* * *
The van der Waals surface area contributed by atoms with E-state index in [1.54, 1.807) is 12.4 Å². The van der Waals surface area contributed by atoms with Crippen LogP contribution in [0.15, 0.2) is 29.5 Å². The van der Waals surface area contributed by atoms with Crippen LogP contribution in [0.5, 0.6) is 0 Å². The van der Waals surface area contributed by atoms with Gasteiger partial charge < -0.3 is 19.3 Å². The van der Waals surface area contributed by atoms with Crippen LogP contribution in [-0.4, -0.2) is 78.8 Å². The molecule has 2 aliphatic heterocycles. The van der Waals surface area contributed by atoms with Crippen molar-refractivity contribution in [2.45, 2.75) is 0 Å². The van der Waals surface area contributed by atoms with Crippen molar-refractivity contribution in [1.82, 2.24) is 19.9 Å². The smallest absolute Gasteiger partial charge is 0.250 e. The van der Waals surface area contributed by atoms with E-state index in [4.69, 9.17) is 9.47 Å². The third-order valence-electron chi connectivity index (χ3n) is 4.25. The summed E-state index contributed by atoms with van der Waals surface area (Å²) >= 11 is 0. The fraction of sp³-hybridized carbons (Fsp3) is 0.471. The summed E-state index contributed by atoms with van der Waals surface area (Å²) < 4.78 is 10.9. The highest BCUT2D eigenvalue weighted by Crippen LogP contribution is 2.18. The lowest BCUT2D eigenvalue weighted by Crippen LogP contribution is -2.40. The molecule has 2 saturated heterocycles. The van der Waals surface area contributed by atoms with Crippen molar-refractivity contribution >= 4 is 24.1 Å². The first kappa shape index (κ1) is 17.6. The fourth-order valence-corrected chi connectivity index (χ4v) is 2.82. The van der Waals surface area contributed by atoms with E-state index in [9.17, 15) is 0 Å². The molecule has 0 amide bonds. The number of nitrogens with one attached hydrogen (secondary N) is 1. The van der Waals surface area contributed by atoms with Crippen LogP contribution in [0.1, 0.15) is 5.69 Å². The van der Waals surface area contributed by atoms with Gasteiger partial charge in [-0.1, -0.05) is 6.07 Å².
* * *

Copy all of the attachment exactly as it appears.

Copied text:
The van der Waals surface area contributed by atoms with E-state index in [1.54, 1.807) is 12.4 Å². The van der Waals surface area contributed by atoms with Crippen LogP contribution in [0.15, 0.2) is 29.5 Å². The van der Waals surface area contributed by atoms with Crippen LogP contribution in [0.5, 0.6) is 0 Å². The van der Waals surface area contributed by atoms with Gasteiger partial charge < -0.3 is 19.3 Å². The van der Waals surface area contributed by atoms with Crippen LogP contribution in [-0.4, -0.2) is 78.8 Å². The molecule has 2 aliphatic heterocycles. The van der Waals surface area contributed by atoms with Crippen molar-refractivity contribution in [2.45, 2.75) is 0 Å². The van der Waals surface area contributed by atoms with Crippen molar-refractivity contribution in [1.82, 2.24) is 19.9 Å². The smallest absolute Gasteiger partial charge is 0.250 e. The van der Waals surface area contributed by atoms with E-state index in [4.69, 9.17) is 9.47 Å². The third-order valence-electron chi connectivity index (χ3n) is 4.25. The summed E-state index contributed by atoms with van der Waals surface area (Å²) >= 11 is 0. The fraction of sp³-hybridized carbons (Fsp3) is 0.471. The summed E-state index contributed by atoms with van der Waals surface area (Å²) < 4.78 is 10.9. The highest BCUT2D eigenvalue weighted by Crippen LogP contribution is 2.18. The lowest BCUT2D eigenvalue weighted by Crippen LogP contribution is -2.40. The molecule has 2 saturated heterocycles. The van der Waals surface area contributed by atoms with Crippen molar-refractivity contribution >= 4 is 24.1 Å². The first kappa shape index (κ1) is 17.6. The fourth-order valence-corrected chi connectivity index (χ4v) is 2.82. The van der Waals surface area contributed by atoms with E-state index in [9.17, 15) is 0 Å². The molecule has 0 amide bonds. The number of nitrogens with one attached hydrogen (secondary N) is 1. The van der Waals surface area contributed by atoms with Crippen LogP contribution in [0.1, 0.15) is 5.69 Å². The van der Waals surface area contributed by atoms with Gasteiger partial charge in [-0.1, -0.05) is 6.07 Å².